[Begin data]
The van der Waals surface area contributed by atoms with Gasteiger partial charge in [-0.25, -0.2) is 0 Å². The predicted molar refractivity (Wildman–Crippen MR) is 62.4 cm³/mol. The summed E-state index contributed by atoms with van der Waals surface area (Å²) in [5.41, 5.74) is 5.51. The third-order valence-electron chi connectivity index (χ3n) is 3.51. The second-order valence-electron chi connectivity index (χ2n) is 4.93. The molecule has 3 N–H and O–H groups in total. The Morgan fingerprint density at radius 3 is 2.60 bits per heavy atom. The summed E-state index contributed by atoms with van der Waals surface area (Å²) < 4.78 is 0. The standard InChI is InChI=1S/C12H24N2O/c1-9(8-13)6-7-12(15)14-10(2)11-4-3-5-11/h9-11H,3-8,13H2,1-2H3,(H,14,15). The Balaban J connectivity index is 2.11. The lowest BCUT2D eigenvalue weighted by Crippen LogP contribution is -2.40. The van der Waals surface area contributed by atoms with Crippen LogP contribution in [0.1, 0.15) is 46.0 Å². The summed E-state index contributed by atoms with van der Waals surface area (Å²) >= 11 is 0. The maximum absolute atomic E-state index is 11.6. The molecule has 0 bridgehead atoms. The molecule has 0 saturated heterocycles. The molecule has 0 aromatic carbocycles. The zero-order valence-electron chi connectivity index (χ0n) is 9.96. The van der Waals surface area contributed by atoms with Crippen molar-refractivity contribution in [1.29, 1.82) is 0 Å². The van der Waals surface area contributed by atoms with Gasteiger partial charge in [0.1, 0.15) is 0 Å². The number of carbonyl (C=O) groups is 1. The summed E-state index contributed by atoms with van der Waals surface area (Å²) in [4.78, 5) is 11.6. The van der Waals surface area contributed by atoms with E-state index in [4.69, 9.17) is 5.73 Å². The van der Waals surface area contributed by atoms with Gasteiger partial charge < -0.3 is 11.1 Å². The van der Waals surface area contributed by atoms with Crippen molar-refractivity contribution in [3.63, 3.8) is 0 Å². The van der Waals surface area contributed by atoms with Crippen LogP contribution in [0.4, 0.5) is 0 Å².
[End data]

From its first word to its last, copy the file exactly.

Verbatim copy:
The van der Waals surface area contributed by atoms with Gasteiger partial charge in [-0.25, -0.2) is 0 Å². The predicted molar refractivity (Wildman–Crippen MR) is 62.4 cm³/mol. The summed E-state index contributed by atoms with van der Waals surface area (Å²) in [5.41, 5.74) is 5.51. The third-order valence-electron chi connectivity index (χ3n) is 3.51. The second-order valence-electron chi connectivity index (χ2n) is 4.93. The molecule has 3 N–H and O–H groups in total. The Morgan fingerprint density at radius 3 is 2.60 bits per heavy atom. The summed E-state index contributed by atoms with van der Waals surface area (Å²) < 4.78 is 0. The standard InChI is InChI=1S/C12H24N2O/c1-9(8-13)6-7-12(15)14-10(2)11-4-3-5-11/h9-11H,3-8,13H2,1-2H3,(H,14,15). The Balaban J connectivity index is 2.11. The lowest BCUT2D eigenvalue weighted by Crippen LogP contribution is -2.40. The van der Waals surface area contributed by atoms with Crippen LogP contribution in [0.1, 0.15) is 46.0 Å². The summed E-state index contributed by atoms with van der Waals surface area (Å²) >= 11 is 0. The maximum absolute atomic E-state index is 11.6. The molecule has 0 bridgehead atoms. The molecule has 0 saturated heterocycles. The molecule has 0 aromatic carbocycles. The zero-order valence-electron chi connectivity index (χ0n) is 9.96. The van der Waals surface area contributed by atoms with Crippen molar-refractivity contribution in [1.29, 1.82) is 0 Å². The van der Waals surface area contributed by atoms with Gasteiger partial charge in [0.1, 0.15) is 0 Å². The number of carbonyl (C=O) groups is 1. The summed E-state index contributed by atoms with van der Waals surface area (Å²) in [4.78, 5) is 11.6. The van der Waals surface area contributed by atoms with E-state index in [4.69, 9.17) is 5.73 Å². The van der Waals surface area contributed by atoms with Gasteiger partial charge < -0.3 is 11.1 Å². The van der Waals surface area contributed by atoms with Crippen molar-refractivity contribution in [3.63, 3.8) is 0 Å². The van der Waals surface area contributed by atoms with Crippen LogP contribution in [0.4, 0.5) is 0 Å².